Rebuilding the Labor Movement in the 21st Century

… an Interview with Scott Marshall

Publioshed on political affairs pa, by staff, Nov. 2, 2009.

PA: Can you give us your general impressions of the AFL-CIO convention held in Pittsburgh in September.

SCOTT MARSHALL: I think the Convention really continued a trend that has been going on ever since the big change when John Sweeney was elected in the mid-90s, but it has now changed more in the direction of confronting the economic crisis and taking a real class position on what’s wrong with the economics of this country. It was a pretty amazing discussion at many levels, and there was really a deeper understanding of how finance capital works globally and in this country. It came through in the speeches and it came through in the discussions.

It was an amazing continuation of where the AFL-CIO and the labor movement have been going in general. I think there was a fantastic amount of attention paid to questions of diversity, questions of opening up the ranks, and in particular real concern about how to bring young workers into the labor movement.  

There were panels and there were discussions about attracting young workers, and they are taking some concrete steps to go out and talk to young workers and hear what young workers have to say about how they see the labor movement and what it is doing. So that was really good. Also, as I am sure a lot of your listeners already know, for the first time two of the top three elected officers are women. I think that is an indication of where they are headed on questions of diversity and making the leadership of the labor movement look more like the working class in this country.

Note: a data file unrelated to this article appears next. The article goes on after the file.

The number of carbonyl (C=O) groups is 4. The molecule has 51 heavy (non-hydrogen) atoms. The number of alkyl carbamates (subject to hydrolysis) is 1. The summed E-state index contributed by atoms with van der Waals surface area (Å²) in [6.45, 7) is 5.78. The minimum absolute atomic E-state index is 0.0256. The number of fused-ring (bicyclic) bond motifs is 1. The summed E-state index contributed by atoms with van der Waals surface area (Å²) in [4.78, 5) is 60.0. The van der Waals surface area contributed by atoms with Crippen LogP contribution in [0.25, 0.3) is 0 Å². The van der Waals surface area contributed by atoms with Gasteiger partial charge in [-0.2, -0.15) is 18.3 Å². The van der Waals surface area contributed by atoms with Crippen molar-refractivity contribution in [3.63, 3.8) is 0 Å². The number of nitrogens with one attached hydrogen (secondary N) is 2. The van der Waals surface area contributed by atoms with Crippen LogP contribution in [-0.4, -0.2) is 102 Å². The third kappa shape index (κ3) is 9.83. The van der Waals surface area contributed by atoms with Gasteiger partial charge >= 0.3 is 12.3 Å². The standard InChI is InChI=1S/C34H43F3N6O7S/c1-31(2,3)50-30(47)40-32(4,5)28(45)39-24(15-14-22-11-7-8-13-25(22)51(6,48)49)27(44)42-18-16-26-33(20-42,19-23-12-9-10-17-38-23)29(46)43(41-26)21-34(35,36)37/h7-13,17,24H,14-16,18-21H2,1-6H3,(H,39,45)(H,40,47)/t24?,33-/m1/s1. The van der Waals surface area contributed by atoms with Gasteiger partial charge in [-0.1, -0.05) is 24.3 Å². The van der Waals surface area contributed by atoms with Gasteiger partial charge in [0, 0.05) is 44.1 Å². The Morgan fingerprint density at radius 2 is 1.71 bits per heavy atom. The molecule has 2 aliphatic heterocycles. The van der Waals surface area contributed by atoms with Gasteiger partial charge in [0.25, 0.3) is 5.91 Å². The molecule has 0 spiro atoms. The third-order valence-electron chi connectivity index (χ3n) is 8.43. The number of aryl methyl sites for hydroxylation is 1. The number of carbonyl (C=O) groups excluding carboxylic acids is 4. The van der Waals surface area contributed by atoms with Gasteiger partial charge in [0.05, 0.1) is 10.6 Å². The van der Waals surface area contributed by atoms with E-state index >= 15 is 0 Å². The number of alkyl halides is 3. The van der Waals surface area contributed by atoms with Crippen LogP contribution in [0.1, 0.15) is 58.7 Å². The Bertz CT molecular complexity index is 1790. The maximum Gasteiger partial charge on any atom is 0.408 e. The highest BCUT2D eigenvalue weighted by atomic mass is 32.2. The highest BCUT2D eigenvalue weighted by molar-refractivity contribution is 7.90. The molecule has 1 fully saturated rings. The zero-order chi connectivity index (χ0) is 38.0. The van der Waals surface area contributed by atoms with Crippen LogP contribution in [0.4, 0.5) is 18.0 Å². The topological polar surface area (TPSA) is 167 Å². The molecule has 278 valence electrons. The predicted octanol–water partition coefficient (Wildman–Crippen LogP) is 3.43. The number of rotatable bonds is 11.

To me, one of the most exciting things that happened at the convention was the showing of Michael Moore’s new movie, “Capitalism: A Love Story.” It started with a rally for single-payer healthcare at a hotel near the convention, and then close to 1,500 people marched through the streets of Pittsburgh to the movie theater to watch the movie. The response of the people who saw the movie was tremendous. Michael Moore himself said that he has never gotten that kind of response to any of his movies. He got a 10-15 minute standing ovation at the end of it.

What is really remarkable about that is who these people are. These were not left activists in the labor movement – they were the elected delegates to the AFL-CIO Convention and the top leadership of many of the unions in the country, who were responding that way to a movie that basically is a blistering critique of capitalism and what has gone wrong in this financial crisis. I think that kind of tells you what kind of meeting the convention was … (full interview text).

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